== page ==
What to do to Avoid Discouragement from Overriding your Faith
Updated: Mar 2
Image: In the foreground is a man with a backpack climbing a very high mountain. In the background are other mountains that are covered with snow and much lower than the one being climbed. Image by Unsplash.
“My soul melteth for heaviness” (Psalms 119:28a KJV). Have you ever felt that way? Didn’t it feel as if your whole being is poured out in weeping or near it? According to the Strong’s Concordance, heaviness in the Bible is depression, grief, and sorrow.
No?! Then how about: “My soul cleaveth unto the dust” (Psalms 119:25a), “I am completely discouraged!”
“Why art thou cast down, O my soul? and why art thou disquieted within me?” (Psalms 43:5a).
Very few of us have not encountered this bone-crushing despair that is called discouragement. The Psalmists describe it as heaviness, a feeling of the soul dragging in the dust, a death-like experience. Admittedly or not, this can be an upsetting experience, and how should it be handled?
Perhaps the thought that discouragement is a sin causes panic. Why? Because total despair eradicates all hope in God to deliver us from our troubles. One asks oneself, “should I ignore it and pretend it’s not happening?” or “shout for help from the Lord?”
The Dead Man Walking
“ ‘Dr. Park Tucker, the former Chaplain of the federal penitentiary in Atlanta, Georgia, told of walking down the street of an unknown city, feeling low and depressed, worried about life in general. Seeing a sign in a window, he blinked his eyes a couple of times, wondering whether his eyes were deceiving him.
But sure enough, what he saw in the window of that funeral home was this sign, in big, bold words: “why walk around half-dead? We can bury you for $69.50.” Dr. Tucker saw the humor of it as good medicine for his soul.’ ”
The Poet Thomas Hardy also wrote of such despair in the poem “The Dead Man Walking.”
“They hail me as one living,
But don't they know
That I have died of late years,
Are worry and the cares of this world causing you to walk around half-dead? Has anxiety built a problem over which there is no path, and you feel you have surrendered to defeat?
Understanding the root of discouragement
If we were to think about it, discouragement is a disallowing of encouragement. To be dissuaded or break from the confidence of your path. Discouragement finds its root in negative emotional bias that may be triggered by fear. What do you fear? Financial instability? Food and shelter insecurity? The loss of your dignity?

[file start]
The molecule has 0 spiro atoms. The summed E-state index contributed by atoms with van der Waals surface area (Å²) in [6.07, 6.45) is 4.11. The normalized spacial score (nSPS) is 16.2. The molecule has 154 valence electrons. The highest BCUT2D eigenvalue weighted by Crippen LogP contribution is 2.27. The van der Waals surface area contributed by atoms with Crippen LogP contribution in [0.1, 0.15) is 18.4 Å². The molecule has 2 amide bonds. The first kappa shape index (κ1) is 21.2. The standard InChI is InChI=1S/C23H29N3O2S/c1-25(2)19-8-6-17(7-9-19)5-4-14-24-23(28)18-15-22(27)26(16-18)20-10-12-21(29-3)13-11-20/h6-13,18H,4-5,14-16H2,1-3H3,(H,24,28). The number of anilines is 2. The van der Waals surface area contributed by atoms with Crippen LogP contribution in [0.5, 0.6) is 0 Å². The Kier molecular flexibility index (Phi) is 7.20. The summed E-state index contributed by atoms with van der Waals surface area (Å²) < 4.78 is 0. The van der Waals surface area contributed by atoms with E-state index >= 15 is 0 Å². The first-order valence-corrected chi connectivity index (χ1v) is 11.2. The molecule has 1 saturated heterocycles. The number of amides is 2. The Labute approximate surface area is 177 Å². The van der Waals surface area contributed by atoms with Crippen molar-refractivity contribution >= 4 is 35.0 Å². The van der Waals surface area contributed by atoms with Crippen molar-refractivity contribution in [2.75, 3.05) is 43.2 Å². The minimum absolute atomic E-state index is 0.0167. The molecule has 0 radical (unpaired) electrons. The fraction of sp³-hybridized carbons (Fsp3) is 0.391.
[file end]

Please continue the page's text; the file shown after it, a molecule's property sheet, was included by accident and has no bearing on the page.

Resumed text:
The Doorway out of Discouragement
The psalmist, too, in deep distress, likened his soul as “Cleaveth unto dust” and asked God to “revive him” (v. 25), then in verses 25-32, finds a way out of discouragement. Confess and de-stress.
Baring the secrets of his life to God, and perhaps even his plans, the psalmist asks God to teach him what to do (v. 26). He then took God up on His invitation to; “come let us reason together” (Isa 1:18). His choice was to understand so that he could meditate on the wonders of God’s goodness towards him.
The psalmist “melted” in tears for sorrow at the vicissitudes of life (v. 28). He preferred crying to hardening his heart towards God. He did not see lying in his heart about how he felt (v. 29) as an option. He elected to come clean with God and to choose the way of faithfulness.
The way of faithfulness
The way of faithfulness is trusting in God, as did the psalmist here and as did Job (Job 13:15). Carefully consider the choices we make in our sadness as they may lead us to eternal life or death.
For me, I believe the promise of Jerimiah 29:11 “For I know the thoughts that I think toward you, saith the LORD, thoughts of peace, and not of evil, to give you an expected end.” Why shouldn’t I? He already fulfilled the promise of Beauty for Ashes (Isa. 61:4) by strengthening me to use my past experiences to write these articles.
“Strengthen thou me according unto thy word” (Psalms 119:28). So, applying God’s Word to overcome discouragement entails focusing on the promises. “Have not I commanded thee? Be strong and of a good courage; be not afraid, neither be thou dismayed: for the LORD thy God is with thee whithersoever thou goest” (Joshua 1:9).
“Quicken (recover me, give new life) thou me according to thy word” (Psalms 119:25). He will not cause shame to come upon us; “O LORD, put me not to shame” (v. 31). All we have to do is follow Him and keep His commandments; then, He will make more room in our hearts to trust Him and to see our way clear through His guidance. (v. 32).
“Hope in God: for I shall yet praise him, who is the health of my countenance, and my God” (Psalms 43:5b).
Conquer discouragement with trust in the Lord, and surrender your plans to Him for His keeping!
References  Paul Lee Tan, Encyclopedia of 7,000 Illustrations: Signs of the Times (Rockville, MD: Assurance Publishers, 1979), p.336.  https://www.poetryfoundation.org/poems/44326/the-dead-man-walking  https://qbi.uq.edu.au/brain/brain-diseases/depression/depression-and-brain